Before this year’s legislative
session began, legislators filed two bills that would mandate the use of body
cameras by every law enforcement officer in the state. The Association supported
the use of body cameras but voiced concerns that cameras would be mandated
without a funding source. This could cost municipalities millions for the
initial rollout and millions more in continued data storage expenses.
Early in the legislative session, three Senate Judiciary subcommittees took
testimony on S47, one of the body camera bills.
Numerous representatives from law enforcement and local governments shared
data related to the practical impact of the proposed legislation. Chief among
those concerns was the need to maintain authority to develop local policies to
fit the needs of the particular jurisdiction and the anticipated difficulty
related to funding.
They pointed out that local governments already struggling to muster
funding for existing services and projects would be forced to find millions of
dollars to purchase the cameras and cover the substantial annual expense related
to data storage and management. As the legislative session progressed,
legislators seemed increasingly resigned to the idea that the bill would not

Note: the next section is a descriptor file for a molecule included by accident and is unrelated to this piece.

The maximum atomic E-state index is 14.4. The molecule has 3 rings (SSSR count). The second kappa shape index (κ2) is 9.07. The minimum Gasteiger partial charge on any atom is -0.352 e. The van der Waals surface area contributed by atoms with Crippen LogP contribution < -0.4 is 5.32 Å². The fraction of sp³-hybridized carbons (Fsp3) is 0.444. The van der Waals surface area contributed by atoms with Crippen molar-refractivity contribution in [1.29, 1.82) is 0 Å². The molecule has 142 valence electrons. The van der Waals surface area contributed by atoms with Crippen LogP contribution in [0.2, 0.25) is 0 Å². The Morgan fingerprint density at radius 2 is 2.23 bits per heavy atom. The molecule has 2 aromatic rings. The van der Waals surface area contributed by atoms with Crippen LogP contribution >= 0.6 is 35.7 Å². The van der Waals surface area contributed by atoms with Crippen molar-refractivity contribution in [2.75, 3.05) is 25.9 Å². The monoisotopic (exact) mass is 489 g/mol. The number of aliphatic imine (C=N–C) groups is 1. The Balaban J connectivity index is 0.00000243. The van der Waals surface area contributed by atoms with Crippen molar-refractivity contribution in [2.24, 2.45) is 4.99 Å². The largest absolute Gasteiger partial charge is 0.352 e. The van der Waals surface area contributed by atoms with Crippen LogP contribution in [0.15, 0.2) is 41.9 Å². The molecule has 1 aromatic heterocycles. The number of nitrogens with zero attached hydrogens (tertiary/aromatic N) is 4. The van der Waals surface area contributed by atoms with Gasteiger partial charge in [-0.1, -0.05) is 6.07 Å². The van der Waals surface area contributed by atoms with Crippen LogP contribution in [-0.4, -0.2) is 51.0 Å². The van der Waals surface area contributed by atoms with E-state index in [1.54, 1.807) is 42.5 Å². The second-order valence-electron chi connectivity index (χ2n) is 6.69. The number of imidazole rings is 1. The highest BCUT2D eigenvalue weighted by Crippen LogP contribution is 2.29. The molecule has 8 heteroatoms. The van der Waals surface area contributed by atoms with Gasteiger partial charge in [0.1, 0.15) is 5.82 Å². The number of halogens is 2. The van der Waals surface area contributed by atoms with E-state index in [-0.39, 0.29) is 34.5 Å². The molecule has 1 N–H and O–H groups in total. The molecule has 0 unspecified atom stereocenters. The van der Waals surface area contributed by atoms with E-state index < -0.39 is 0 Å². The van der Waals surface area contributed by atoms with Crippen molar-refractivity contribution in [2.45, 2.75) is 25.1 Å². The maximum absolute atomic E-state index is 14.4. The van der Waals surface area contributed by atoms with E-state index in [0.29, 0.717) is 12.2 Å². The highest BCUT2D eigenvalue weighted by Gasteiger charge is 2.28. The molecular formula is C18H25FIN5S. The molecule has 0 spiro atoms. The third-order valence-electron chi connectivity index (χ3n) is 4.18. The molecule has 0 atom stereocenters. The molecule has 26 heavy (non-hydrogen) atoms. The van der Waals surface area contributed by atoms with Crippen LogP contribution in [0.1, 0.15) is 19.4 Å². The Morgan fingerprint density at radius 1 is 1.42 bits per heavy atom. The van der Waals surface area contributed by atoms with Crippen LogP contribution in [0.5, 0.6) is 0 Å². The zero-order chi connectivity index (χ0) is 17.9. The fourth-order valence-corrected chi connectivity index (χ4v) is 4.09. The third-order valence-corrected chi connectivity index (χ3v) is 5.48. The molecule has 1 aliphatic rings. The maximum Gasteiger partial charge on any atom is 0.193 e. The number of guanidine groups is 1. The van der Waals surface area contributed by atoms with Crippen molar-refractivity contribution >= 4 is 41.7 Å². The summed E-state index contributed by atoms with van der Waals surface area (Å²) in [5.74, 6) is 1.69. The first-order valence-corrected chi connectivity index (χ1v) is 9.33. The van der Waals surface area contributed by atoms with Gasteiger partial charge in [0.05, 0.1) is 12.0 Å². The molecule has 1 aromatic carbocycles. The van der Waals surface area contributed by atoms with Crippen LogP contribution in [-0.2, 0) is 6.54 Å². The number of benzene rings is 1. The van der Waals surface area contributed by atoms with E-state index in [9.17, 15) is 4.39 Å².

pass during the 2015 legislative session.
The debate changed in early April when a North Charleston police officer
was videotaped during a shooting incident widely covered by the news media. The
video reinvigorated a national discussion about police use of force. House
members and senators made passing body camera legislation a priority.
Senators agreed to a number of House changes to S.47. The bill allowed for
policy development at the local and state level, and provided for full funding
at the state level as a prerequisite to a local mandate.
Legislators also amended the bill to include Freedom of Information Act
exemptions. This includes shielding video records created by the body cameras
from public records requests except as allowed for various reasons enumerated in
the legislation, including if the incident is the subject of an excessive force
complaint and is a matter of public interest.
The bill passed the General Assembly on June 4, the final day of the
In its final form, the bill requires the state’s Law Enforcement
Training Council to develop body camera policy guidelines within 180 days of
the bill being signed into law. All state and local law enforcement agencies
then have 90 days to create their own local body camera policies and submit them
to the Training Council for approval.
The 2015–2016 state budget includes $3.4 million for body cameras. This
will not be enough for a full state rollout, but it will be enough to begin
funding body cameras in some jurisdictions that do not currently have them. The
Department of Public Safety
will offer grants to law enforcement agencies for the initial purchase,
maintenance, and replacement of body-worn cameras as well as ongoing costs
related to maintenance and storage of data. Agencies are not required to
purchase cameras until the state funds them.